Antiperspirant is good for us

How toxic are aluminum salts in deodorants? And how do they work?

Antiperspirants should help against sweating due to the aluminum chloride they contain by closing the sweat glands of the skin. However, the aluminum salts are controversial: Among other things, they are suspected of increasing the risk of breast cancer.

Not everyone wants to use an antiperspirant containing aluminum chloride (aluminum chloride hexhydrate, ACH). Especially since until recently the substance was suspected of having a negative impact on health. The Federal Institute for Risk Assessment (BfR) gave the all-clear for the use of such deodorants on June 20, 2020. The statement states: "Significantly less aluminum is absorbed through the skin than calculated on the basis of the limited data available to date," says Professor Dr. Dr. Andreas Hensel, President of the BfR. But how does ACH work in antiperspirants? And what are the alternatives?

How does aluminum chloride work against sweating?

Those who sweat frequently and heavily under the armpits can try an antiperspirant or antiperspirant instead of a deodorant. Manufacturers promise that the aluminum chloride it contains helps against sweating. But the way it works has a reason: it actually closes the ducts of the glands and thus suppresses the production of sweat and thus also the formation of odors. An effect is noticeable even with a low dosage.

Most pharmacies even offer an antiperspirant, usually a solution based on 20 percent aluminum chloride hexahydrate. The concentration can vary depending on the part of the body where the antiperspirant is to be used.

Antiperspirants and Deodorants - What's the Difference?

Even if there is usually no distinction made in everyday language, antiperspirants and deodorants are two different products: While antiperspirants are supposed to prevent or reduce sweating, deodorants primarily neutralize the smell of sweat. Because of their antiperspirant effect, aluminum salts are only found in antiperspirants, not in deodorants. However, a "48-hour deodorant" and a "72-hour deodorant" is an antiperspirant in most cases.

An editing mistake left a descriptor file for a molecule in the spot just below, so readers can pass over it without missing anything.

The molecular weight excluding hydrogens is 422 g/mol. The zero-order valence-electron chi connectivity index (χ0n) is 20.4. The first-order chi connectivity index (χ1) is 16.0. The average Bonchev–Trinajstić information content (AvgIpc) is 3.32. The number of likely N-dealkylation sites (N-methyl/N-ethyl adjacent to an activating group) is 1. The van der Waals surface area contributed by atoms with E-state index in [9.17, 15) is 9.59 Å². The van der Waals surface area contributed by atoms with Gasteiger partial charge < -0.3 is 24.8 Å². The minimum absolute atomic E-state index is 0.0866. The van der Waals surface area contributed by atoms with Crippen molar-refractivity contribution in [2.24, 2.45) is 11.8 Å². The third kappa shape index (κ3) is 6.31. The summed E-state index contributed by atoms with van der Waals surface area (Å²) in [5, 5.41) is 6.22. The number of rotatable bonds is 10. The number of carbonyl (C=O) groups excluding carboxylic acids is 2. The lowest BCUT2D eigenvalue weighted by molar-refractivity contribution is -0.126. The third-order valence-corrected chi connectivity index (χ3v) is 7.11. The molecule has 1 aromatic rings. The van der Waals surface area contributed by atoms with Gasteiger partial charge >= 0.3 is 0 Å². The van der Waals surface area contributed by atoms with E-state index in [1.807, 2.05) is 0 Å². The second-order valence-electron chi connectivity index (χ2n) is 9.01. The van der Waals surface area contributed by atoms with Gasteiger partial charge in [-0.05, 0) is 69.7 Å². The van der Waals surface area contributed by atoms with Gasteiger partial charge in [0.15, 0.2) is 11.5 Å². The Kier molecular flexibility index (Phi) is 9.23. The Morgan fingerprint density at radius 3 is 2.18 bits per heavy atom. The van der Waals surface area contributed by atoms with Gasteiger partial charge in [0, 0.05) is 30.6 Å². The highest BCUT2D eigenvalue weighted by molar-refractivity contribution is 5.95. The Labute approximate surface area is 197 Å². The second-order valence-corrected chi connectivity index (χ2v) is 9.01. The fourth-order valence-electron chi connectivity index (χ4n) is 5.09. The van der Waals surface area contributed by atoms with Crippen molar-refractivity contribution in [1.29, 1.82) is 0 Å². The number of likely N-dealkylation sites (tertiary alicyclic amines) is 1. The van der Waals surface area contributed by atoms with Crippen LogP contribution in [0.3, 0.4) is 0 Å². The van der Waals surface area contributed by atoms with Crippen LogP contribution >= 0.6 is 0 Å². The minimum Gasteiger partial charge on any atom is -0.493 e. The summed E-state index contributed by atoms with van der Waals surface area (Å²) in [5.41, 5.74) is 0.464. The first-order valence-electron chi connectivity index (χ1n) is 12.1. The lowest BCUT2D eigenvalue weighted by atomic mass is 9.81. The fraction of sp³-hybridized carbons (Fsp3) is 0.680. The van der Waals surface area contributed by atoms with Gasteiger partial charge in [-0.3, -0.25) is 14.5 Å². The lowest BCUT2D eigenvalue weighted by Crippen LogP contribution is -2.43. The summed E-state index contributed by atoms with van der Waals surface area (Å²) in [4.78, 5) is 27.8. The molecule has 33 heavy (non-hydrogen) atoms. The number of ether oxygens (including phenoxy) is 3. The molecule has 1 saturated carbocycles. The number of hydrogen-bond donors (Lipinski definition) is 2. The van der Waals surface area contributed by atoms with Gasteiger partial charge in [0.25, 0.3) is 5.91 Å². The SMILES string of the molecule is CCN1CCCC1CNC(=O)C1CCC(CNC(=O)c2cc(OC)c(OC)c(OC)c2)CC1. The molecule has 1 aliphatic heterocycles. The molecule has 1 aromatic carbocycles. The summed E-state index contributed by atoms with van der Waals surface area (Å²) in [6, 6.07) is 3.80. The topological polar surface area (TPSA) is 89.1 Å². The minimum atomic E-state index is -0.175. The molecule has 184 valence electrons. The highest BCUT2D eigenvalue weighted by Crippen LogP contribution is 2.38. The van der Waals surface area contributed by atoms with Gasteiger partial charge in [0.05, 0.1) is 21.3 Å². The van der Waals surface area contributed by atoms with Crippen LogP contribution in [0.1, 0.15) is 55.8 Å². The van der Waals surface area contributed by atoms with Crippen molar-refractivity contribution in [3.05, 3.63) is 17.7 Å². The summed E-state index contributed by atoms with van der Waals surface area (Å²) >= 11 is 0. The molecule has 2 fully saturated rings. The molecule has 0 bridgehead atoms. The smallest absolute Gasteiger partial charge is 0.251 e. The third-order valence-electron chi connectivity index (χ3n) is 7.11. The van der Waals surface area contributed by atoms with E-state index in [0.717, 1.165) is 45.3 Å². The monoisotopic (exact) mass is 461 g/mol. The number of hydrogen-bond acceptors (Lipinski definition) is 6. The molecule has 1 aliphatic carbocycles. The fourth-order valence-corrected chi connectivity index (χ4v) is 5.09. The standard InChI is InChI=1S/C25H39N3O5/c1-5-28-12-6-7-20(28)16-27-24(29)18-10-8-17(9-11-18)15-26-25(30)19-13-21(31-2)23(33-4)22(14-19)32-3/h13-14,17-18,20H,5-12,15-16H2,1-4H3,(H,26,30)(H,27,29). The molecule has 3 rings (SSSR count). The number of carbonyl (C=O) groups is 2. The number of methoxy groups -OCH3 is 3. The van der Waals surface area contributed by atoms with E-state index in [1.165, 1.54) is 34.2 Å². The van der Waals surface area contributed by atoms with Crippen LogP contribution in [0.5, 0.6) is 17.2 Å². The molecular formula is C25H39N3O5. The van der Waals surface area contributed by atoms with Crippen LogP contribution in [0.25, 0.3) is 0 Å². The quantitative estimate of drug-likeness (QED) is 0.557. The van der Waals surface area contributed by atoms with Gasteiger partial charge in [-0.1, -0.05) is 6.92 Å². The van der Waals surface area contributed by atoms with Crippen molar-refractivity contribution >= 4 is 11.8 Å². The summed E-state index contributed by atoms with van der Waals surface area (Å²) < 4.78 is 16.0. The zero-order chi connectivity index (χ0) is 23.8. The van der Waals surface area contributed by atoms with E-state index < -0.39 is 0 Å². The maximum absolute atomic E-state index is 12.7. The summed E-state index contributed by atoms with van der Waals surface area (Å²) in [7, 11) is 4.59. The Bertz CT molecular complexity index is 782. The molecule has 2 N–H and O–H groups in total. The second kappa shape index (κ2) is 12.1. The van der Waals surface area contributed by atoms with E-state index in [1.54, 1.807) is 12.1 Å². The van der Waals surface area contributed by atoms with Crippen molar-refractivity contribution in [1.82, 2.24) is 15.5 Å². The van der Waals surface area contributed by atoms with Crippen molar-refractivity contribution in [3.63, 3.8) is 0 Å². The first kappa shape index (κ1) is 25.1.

Does aluminum chloride in antiperspirants cause breast cancer?

The use of aluminum salts has become controversial following a study linking aluminum chloride to breast cancer risk. In 2001, researchers found that breast cancer occurred more often near the armpit, and in 2007 it was discovered that these tumors had an increased concentration of aluminum. It was suggested that salts containing aluminum promote breast cancer. According to the German Cancer Society, however, deodorants containing aluminum have not been proven to cause breast cancer.

According to an epidemiological study by the Medical University, intensive use of aluminum-containing deodorants several times a day can increase the risk of developing breast cancer at a young age. Researchers compared 209 cases of breast cancer patients with 209 healthy women. The concentration of aluminum in breast tissue was examined in 100 women. The scientists came to the conclusion that women who regularly use aluminum-containing deodorants are likely to have an increased risk of breast cancer. In addition, an increased aluminum concentration was found in the breast tissue of women with cancer.

The Federal Institute for Risk Assessment (BfR) stated in a revised statement on aluminum chloride hexhydrate in deodorants from July 20, 2020 that although the ACH exposure is still too high in some population groups, antiperspirants, which contribute significantly less to aluminum chlorohydrate than previously assumed .

Link to nerve damage and Alzheimer's disease

Various studies suggest a connection between the intake of aluminum chloride and the development of Alzheimer's disease. In addition, the metal is suspected of having effects on bone development. And according to the European Food Safety Authority (Efsa), a long-term increased intake of the metal can also lead to brittle bones, anemia and brain damage.

According to the Federal Institute for Risk Assessment (BfR), it has been proven that high amounts of aluminum can damage nerves and offspring, i.e. have toxic effects on reproduction (effects on fertility and children in the womb). Researchers from Australia and Great Britain presented papers on the possible breast cancer and Alzheimer's risk from aluminum. It is therefore currently not possible to say with certainty that aluminum causes nerve damage and / or Alzheimer's disease, but must wait for future study results.

What are the disadvantages of an antiperspirant?